August 5, 2010
Today’s Miles: 29.2
Total Miles: 101.2
Breakfast Elevation: 10,080 ft
Dinner Elevation: 9,400 ft
High Point: 11,860 ft
It’s a dry, sunny morning as I break camp and hike the short distance to Kenosha Pass.
There’s a paved road and two campgrounds at the pass.
The warmth of the open light feels good after last night’s rain, and I cross the road and re-enter the woods on the far side.
Open views are similar to those of yesterday evening, toward South Park and the Continental Divide.
The path descends to a tranquil meadow with a dirt road, a stream, and plenty of wildflowers.
The daily storm clouds already begin to take shape.
I guess this sunny weather won’t last very long after all.
I cross Jefferson Creek and begin the long climb up toward Georgia Pass.
It begins with gentle switchbacks in a soft pine forest, and eventually the forest gives way.
Georgia Pass is an exciting landmark!
It’s the first place the Colorado Trail truly soars above treeline, marked prominently by the pointed, pyramid-like peak of Mount Guyot.
I see only two other people along this stretch of trail – mountain bikers.
I catch the mountain bikers at the pass, enjoying a rest at almost 12,000 feet above the sea. They’re going to turn around, and ride back down the way they came.
The downhill ride is the fun part!
A cold, wind-driven rain falls as I descend the far side of Georgia Pass.
It has rained on all five days that I’ve been on the trail so far!
On this occasion it merely adds to the excitement of reaching the Divide.
The Colorado Trail coincides with the Continental Divide Trail for approximately the next 100 miles.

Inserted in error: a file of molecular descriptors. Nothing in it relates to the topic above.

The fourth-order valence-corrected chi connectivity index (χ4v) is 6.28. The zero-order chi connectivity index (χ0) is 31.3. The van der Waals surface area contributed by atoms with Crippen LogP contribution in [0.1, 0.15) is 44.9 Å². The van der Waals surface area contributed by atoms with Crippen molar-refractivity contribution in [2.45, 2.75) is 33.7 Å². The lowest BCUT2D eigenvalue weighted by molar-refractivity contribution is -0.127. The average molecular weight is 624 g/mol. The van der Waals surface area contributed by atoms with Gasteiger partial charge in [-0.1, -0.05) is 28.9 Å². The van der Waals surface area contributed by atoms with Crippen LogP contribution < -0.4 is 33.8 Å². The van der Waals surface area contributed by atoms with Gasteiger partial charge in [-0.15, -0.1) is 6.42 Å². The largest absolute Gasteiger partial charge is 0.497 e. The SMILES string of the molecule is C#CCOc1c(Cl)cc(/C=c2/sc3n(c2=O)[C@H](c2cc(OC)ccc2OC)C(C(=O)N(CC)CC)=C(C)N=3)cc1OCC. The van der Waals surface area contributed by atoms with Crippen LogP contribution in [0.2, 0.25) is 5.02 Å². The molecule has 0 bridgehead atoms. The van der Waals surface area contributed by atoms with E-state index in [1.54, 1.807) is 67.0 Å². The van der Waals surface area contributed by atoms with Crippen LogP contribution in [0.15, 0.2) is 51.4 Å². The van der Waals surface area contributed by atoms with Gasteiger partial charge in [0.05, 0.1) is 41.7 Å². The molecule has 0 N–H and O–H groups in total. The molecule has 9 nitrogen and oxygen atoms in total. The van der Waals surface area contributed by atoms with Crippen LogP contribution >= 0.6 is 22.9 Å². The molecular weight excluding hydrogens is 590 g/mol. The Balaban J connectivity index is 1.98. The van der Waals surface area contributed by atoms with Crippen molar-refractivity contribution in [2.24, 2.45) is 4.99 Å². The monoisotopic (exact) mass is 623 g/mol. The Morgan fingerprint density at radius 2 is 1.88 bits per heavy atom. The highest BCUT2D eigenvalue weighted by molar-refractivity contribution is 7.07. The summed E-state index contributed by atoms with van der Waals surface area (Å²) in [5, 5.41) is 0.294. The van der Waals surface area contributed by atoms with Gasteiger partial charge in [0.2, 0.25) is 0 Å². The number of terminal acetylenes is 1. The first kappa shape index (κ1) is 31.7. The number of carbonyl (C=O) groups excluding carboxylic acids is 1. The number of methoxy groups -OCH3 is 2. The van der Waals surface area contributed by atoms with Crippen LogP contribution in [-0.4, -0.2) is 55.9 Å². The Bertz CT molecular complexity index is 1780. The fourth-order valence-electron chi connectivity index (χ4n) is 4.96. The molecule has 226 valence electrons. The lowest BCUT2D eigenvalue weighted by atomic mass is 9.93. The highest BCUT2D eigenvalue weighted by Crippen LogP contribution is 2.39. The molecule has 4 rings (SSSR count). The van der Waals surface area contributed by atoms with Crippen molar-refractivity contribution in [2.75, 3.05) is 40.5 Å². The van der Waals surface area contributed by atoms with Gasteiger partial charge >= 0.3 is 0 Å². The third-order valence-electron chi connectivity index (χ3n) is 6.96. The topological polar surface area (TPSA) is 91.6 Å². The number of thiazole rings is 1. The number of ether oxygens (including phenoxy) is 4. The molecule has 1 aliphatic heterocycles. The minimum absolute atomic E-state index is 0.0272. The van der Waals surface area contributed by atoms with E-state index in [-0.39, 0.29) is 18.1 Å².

After descending from the pass, the trail crosses a stream and begins climbing another ridge. The rain is typically light and intermittent.
looking back on Mount Guyot, from the midst of a wonderful Christmas-tree forest
The sun shines into the woods for only a moment.
Ski slopes of the Breckenridge area come into view as I descend a series of switchbacks.
Clouds move swiftly among the ridges in all directions.
All of these dead pine trees were killed by a beetle infestation.
At least it makes for some pretty colors, and I think it gives a unique character to the Breckenridge / Frisco area.
I begin to grow anxious about the weather, seeking a campsite with water as soon as possible.
Daylight is running short. Rain may begin again at any moment and continue into the night.
A light rain does indeed being again.
I enter a dim, moody forest, interrupted periodically by the small fields along Horseshoe Gulch.
At last I cross a stream in the gulch just before dark, with a good flat campsite only a fifth of a mile beyond it. The rain miraculously ceases for a time, just long enough for me to get situated and enjoy a dinner of teriyaki noodles and tuna.
Tomorrow will be a short day, and a day in town. It’s only three miles to Frisco from here.
I go to sleep very satisfied with myself, covering 30 miles today for over 100 miles in 5 days. I didn’t expect to be moving along so smoothly.